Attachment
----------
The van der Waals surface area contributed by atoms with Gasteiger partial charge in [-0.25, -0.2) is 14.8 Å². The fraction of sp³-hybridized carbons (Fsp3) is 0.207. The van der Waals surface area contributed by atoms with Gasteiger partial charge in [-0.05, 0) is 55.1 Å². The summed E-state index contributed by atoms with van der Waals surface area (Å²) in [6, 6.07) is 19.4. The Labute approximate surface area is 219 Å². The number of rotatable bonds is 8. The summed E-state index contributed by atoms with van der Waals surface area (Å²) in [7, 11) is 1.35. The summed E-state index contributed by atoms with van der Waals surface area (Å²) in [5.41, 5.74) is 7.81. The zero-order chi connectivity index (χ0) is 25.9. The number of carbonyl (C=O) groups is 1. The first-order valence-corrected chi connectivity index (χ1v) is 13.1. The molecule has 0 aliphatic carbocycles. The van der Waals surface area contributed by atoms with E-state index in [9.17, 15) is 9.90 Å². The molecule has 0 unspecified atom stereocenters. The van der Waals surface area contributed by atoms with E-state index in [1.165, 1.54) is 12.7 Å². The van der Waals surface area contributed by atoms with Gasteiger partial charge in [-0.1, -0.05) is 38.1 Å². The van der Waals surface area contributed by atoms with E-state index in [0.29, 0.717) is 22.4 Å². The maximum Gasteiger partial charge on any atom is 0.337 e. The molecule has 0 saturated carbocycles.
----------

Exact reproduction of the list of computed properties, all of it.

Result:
The van der Waals surface area contributed by atoms with Gasteiger partial charge in [-0.25, -0.2) is 14.8 Å². The fraction of sp³-hybridized carbons (Fsp3) is 0.207. The van der Waals surface area contributed by atoms with Gasteiger partial charge in [-0.05, 0) is 55.1 Å². The summed E-state index contributed by atoms with van der Waals surface area (Å²) in [6, 6.07) is 19.4. The Labute approximate surface area is 219 Å². The number of rotatable bonds is 8. The summed E-state index contributed by atoms with van der Waals surface area (Å²) in [7, 11) is 1.35. The summed E-state index contributed by atoms with van der Waals surface area (Å²) in [5.41, 5.74) is 7.81. The zero-order chi connectivity index (χ0) is 25.9. The number of carbonyl (C=O) groups is 1. The first-order valence-corrected chi connectivity index (χ1v) is 13.1. The molecule has 0 aliphatic carbocycles. The van der Waals surface area contributed by atoms with E-state index in [9.17, 15) is 9.90 Å². The molecule has 0 unspecified atom stereocenters. The van der Waals surface area contributed by atoms with E-state index in [1.165, 1.54) is 12.7 Å². The van der Waals surface area contributed by atoms with Gasteiger partial charge in [-0.1, -0.05) is 38.1 Å². The van der Waals surface area contributed by atoms with E-state index in [0.29, 0.717) is 22.4 Å². The maximum Gasteiger partial charge on any atom is 0.337 e. The molecule has 0 saturated carbocycles.